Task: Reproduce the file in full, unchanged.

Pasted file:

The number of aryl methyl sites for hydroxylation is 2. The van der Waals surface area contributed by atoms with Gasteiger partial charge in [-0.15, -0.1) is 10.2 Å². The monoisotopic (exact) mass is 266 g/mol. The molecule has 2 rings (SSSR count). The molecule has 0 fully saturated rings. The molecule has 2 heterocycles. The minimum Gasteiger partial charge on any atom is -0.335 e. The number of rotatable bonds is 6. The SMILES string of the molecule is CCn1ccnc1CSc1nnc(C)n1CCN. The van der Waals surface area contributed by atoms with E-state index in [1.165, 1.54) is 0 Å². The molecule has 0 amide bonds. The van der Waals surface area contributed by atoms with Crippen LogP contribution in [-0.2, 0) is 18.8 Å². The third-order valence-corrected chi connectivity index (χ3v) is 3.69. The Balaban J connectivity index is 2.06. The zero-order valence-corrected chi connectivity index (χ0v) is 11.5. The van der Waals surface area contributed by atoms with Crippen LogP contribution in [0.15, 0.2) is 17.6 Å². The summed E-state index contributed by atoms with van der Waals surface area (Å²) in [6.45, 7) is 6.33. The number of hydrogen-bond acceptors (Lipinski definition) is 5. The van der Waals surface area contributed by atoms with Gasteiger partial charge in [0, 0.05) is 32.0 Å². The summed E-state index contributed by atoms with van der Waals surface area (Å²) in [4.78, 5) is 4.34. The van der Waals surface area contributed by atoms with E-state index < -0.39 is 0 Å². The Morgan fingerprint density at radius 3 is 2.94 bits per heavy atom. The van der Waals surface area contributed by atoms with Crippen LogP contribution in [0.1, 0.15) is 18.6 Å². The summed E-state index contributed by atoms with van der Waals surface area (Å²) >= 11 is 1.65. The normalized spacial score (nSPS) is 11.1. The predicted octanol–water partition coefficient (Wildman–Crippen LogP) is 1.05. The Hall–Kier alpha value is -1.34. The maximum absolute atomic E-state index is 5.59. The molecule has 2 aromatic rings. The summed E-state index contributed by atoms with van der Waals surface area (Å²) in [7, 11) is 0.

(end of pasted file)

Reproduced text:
The number of aryl methyl sites for hydroxylation is 2. The van der Waals surface area contributed by atoms with Gasteiger partial charge in [-0.15, -0.1) is 10.2 Å². The monoisotopic (exact) mass is 266 g/mol. The molecule has 2 rings (SSSR count). The molecule has 0 fully saturated rings. The molecule has 2 heterocycles. The minimum Gasteiger partial charge on any atom is -0.335 e. The number of rotatable bonds is 6. The SMILES string of the molecule is CCn1ccnc1CSc1nnc(C)n1CCN. The van der Waals surface area contributed by atoms with E-state index in [1.165, 1.54) is 0 Å². The molecule has 0 amide bonds. The van der Waals surface area contributed by atoms with Crippen LogP contribution in [-0.2, 0) is 18.8 Å². The third-order valence-corrected chi connectivity index (χ3v) is 3.69. The Balaban J connectivity index is 2.06. The zero-order valence-corrected chi connectivity index (χ0v) is 11.5. The van der Waals surface area contributed by atoms with Crippen LogP contribution in [0.15, 0.2) is 17.6 Å². The summed E-state index contributed by atoms with van der Waals surface area (Å²) in [6.45, 7) is 6.33. The number of hydrogen-bond acceptors (Lipinski definition) is 5. The van der Waals surface area contributed by atoms with Gasteiger partial charge in [0, 0.05) is 32.0 Å². The summed E-state index contributed by atoms with van der Waals surface area (Å²) in [4.78, 5) is 4.34. The van der Waals surface area contributed by atoms with E-state index < -0.39 is 0 Å². The Morgan fingerprint density at radius 3 is 2.94 bits per heavy atom. The van der Waals surface area contributed by atoms with Crippen LogP contribution in [0.1, 0.15) is 18.6 Å². The summed E-state index contributed by atoms with van der Waals surface area (Å²) >= 11 is 1.65. The normalized spacial score (nSPS) is 11.1. The predicted octanol–water partition coefficient (Wildman–Crippen LogP) is 1.05. The Hall–Kier alpha value is -1.34. The maximum absolute atomic E-state index is 5.59. The molecule has 2 aromatic rings. The summed E-state index contributed by atoms with van der Waals surface area (Å²) in [7, 11) is 0.